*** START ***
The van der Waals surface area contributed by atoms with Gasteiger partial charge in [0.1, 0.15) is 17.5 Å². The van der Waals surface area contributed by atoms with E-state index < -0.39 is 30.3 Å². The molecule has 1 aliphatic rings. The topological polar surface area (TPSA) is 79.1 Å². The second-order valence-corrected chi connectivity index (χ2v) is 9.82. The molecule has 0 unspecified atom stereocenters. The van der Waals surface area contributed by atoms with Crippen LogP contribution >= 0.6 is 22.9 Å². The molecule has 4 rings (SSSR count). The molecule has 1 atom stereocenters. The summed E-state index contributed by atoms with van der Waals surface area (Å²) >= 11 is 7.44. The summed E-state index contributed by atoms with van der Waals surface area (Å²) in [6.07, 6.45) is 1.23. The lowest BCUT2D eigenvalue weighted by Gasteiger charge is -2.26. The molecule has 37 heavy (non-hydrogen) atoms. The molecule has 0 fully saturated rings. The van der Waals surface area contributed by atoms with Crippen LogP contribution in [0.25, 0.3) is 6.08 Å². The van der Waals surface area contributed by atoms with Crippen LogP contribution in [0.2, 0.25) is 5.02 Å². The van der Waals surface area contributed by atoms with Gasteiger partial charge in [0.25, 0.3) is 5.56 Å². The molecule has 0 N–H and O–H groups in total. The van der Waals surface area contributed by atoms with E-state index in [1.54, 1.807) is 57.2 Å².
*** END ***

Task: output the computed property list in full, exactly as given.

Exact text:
The van der Waals surface area contributed by atoms with Gasteiger partial charge in [0.1, 0.15) is 17.5 Å². The van der Waals surface area contributed by atoms with E-state index < -0.39 is 30.3 Å². The molecule has 1 aliphatic rings. The topological polar surface area (TPSA) is 79.1 Å². The second-order valence-corrected chi connectivity index (χ2v) is 9.82. The molecule has 0 unspecified atom stereocenters. The van der Waals surface area contributed by atoms with Crippen LogP contribution >= 0.6 is 22.9 Å². The molecule has 4 rings (SSSR count). The molecule has 1 atom stereocenters. The summed E-state index contributed by atoms with van der Waals surface area (Å²) >= 11 is 7.44. The summed E-state index contributed by atoms with van der Waals surface area (Å²) in [6.07, 6.45) is 1.23. The lowest BCUT2D eigenvalue weighted by Gasteiger charge is -2.26. The molecule has 37 heavy (non-hydrogen) atoms. The molecule has 0 fully saturated rings. The van der Waals surface area contributed by atoms with Crippen LogP contribution in [0.25, 0.3) is 6.08 Å². The van der Waals surface area contributed by atoms with Crippen LogP contribution in [0.2, 0.25) is 5.02 Å². The van der Waals surface area contributed by atoms with Gasteiger partial charge in [0.25, 0.3) is 5.56 Å². The molecule has 0 N–H and O–H groups in total. The van der Waals surface area contributed by atoms with E-state index in [1.54, 1.807) is 57.2 Å².